In their words “Project JP 2096 is to provide the means of managing and delivering information in a timely manner. It will enhance Defence ISR through the efficient management, analysis and integration of ISR assets into a Defence-wide architecture. The project focuses on the provision of the means by which ISR assets across Defence are integrated into the Australian Defence ISR Integration Backbone (ADIIB) architecture and decision making. The intent of this project is to provide the means of managing and delivering information in a timely manner.
“The use of ADIIB with appropriate communications and IT infrastructures will ensure that the right information is provided to the right person at the right time to provide Defence with information advantage over adversaries. This project will seek to ensure that ISR resources and information are effectively utilised by enabling coordinated tasking and exploitation of all ISR assets and effective dissemination of ISR data.”
ADVANCED EXTREMELY HIGH FREQUENCY (AEHF) SYSTEMS
During September APDR had the opportunity to visit Lockheed Martin Space Systems Company (SSC) at Santa Clara, California, and experience the excitement leading up to the successful launch of their AEHF-3 satellite from Cape Canaveral on 18 September.
This was the third in a contracted six satellite program. A single AEHF satellite, operating at a frequency of 22 GHz, provides greater total capacity than the entire legacy five-satellite MILSTAR constellation. Individual user data rates are increased five-fold, permitting transmission of tactical military communications, such as real-time video, battlefield maps and targeting data.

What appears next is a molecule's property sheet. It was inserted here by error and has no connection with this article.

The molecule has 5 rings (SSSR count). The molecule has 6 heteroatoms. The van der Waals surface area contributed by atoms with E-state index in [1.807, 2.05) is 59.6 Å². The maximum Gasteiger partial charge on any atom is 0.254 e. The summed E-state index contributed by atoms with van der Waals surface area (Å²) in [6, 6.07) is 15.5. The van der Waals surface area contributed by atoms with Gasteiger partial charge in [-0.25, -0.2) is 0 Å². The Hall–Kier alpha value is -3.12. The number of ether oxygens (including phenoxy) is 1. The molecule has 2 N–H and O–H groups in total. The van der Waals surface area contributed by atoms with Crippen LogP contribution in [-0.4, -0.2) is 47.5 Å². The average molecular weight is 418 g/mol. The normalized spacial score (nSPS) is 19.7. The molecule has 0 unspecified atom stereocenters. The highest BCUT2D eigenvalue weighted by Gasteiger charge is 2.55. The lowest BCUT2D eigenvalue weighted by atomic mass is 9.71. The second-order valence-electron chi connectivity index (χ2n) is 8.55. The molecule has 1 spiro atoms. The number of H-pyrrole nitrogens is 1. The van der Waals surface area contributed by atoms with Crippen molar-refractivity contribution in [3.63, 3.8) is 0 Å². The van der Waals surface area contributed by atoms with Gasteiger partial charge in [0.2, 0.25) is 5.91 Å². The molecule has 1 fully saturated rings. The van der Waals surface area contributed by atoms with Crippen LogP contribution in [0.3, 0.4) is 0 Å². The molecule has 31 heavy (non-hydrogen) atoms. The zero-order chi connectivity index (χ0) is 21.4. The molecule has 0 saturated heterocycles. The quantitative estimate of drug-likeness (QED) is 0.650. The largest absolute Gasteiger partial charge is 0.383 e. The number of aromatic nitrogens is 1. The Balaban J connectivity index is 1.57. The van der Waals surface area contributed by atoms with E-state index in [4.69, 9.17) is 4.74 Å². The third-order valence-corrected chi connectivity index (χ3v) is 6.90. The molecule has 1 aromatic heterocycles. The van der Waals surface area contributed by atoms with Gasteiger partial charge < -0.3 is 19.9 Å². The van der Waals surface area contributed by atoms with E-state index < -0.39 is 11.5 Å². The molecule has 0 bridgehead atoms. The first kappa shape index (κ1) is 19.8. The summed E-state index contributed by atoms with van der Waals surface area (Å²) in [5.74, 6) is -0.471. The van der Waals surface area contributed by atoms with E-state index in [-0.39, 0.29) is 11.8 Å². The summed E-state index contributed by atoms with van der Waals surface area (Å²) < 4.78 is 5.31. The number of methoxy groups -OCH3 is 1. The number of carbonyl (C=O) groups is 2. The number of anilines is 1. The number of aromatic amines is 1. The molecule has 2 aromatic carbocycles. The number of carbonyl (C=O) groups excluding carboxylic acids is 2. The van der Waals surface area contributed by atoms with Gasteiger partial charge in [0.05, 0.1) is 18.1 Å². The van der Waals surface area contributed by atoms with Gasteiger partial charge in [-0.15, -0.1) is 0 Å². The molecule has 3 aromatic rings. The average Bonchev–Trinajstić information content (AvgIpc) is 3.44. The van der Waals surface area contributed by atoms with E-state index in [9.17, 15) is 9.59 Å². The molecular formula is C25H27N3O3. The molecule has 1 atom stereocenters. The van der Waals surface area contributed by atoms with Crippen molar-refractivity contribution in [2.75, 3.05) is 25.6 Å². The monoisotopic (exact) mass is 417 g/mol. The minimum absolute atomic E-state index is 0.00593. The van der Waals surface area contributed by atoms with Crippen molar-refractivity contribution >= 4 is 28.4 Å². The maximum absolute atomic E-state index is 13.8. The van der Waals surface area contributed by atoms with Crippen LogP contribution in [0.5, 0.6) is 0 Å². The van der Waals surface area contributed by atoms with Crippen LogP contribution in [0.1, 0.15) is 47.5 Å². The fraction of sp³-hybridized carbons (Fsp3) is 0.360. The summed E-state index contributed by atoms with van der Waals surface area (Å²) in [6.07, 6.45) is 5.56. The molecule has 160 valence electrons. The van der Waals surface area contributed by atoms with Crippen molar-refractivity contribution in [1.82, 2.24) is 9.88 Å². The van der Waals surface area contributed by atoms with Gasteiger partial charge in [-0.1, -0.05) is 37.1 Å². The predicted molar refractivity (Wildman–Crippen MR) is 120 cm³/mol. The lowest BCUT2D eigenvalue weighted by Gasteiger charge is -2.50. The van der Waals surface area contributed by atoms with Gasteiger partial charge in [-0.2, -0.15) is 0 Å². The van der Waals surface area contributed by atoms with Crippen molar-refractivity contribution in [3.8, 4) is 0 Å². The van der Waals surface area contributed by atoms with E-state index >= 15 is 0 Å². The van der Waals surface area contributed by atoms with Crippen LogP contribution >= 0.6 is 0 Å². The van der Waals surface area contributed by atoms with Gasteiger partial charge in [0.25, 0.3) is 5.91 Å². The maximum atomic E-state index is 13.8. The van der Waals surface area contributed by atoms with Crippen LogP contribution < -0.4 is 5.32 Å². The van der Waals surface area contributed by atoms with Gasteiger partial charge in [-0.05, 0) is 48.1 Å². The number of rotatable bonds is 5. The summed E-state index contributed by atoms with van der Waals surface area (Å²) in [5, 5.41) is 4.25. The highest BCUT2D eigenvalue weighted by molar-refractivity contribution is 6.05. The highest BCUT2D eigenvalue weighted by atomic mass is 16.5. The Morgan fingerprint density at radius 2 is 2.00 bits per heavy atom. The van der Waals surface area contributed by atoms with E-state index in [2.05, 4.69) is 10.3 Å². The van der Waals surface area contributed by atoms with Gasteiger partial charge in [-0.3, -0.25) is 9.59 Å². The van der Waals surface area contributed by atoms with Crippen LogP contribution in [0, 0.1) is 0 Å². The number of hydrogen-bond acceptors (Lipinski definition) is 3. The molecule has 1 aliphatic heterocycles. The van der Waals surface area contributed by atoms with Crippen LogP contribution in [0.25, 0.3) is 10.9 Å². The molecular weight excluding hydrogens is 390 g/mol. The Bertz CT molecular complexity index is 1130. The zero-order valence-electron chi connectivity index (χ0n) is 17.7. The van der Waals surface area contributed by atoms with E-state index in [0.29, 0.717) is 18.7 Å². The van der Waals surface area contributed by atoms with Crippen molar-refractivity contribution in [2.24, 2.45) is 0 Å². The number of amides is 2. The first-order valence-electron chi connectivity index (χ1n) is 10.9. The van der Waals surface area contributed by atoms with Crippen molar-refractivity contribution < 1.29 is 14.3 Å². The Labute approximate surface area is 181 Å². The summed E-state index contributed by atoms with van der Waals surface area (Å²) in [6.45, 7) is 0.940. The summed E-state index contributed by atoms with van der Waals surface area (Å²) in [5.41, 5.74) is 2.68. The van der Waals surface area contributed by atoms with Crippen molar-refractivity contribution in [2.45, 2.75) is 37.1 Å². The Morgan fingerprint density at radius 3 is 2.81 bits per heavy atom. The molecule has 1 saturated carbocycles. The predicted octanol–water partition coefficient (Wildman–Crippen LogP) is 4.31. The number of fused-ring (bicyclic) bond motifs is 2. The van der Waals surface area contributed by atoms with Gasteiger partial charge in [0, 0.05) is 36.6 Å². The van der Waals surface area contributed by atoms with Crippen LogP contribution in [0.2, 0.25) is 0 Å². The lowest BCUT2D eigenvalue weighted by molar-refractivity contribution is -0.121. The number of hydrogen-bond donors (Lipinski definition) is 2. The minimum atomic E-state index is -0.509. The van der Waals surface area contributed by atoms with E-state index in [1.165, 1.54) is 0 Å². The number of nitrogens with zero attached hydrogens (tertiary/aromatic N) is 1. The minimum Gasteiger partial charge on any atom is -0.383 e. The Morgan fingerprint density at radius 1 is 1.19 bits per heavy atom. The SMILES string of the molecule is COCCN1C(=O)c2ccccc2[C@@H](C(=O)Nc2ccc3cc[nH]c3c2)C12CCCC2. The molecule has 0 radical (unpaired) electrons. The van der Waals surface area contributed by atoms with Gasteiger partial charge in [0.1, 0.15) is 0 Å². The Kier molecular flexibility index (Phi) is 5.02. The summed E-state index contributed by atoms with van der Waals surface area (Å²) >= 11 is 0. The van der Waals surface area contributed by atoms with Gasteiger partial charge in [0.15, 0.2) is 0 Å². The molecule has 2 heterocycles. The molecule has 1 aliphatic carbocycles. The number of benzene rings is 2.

The AEHF system provides vastly improved global, survivable, highly secure, protected communications capabilities for strategic command and tactical warfighters operating on ground, sea and air platforms. The system also serves international partners including Canada, the Netherlands and the United Kingdom. As yet there has been no public comment from Defence in Australia about joining the program, but there must be obvious attractions in doing so.
While at the technologically advanced SSC facility, APDR was also briefed on the successful THAAD anti-ballistic missile test just conducted at the Kwajalein Atoll (see APDR October 2013) and the initial successful testing of the ADAM laser weapon to destroy small low-level missiles. SSC briefed APDR on the US Navy’s Mobile User Objective System (MUOS) which “vastly improves current secure mobile satellite communications. It links mobile users for the first time to a powerful voice and data system that delivers high speeds and streaming data, similar to consumer smartphone capabilities. The complete constellation of four spacecraft plus on-orbit spare will provide global coverage with prioritised voice, video and data services”.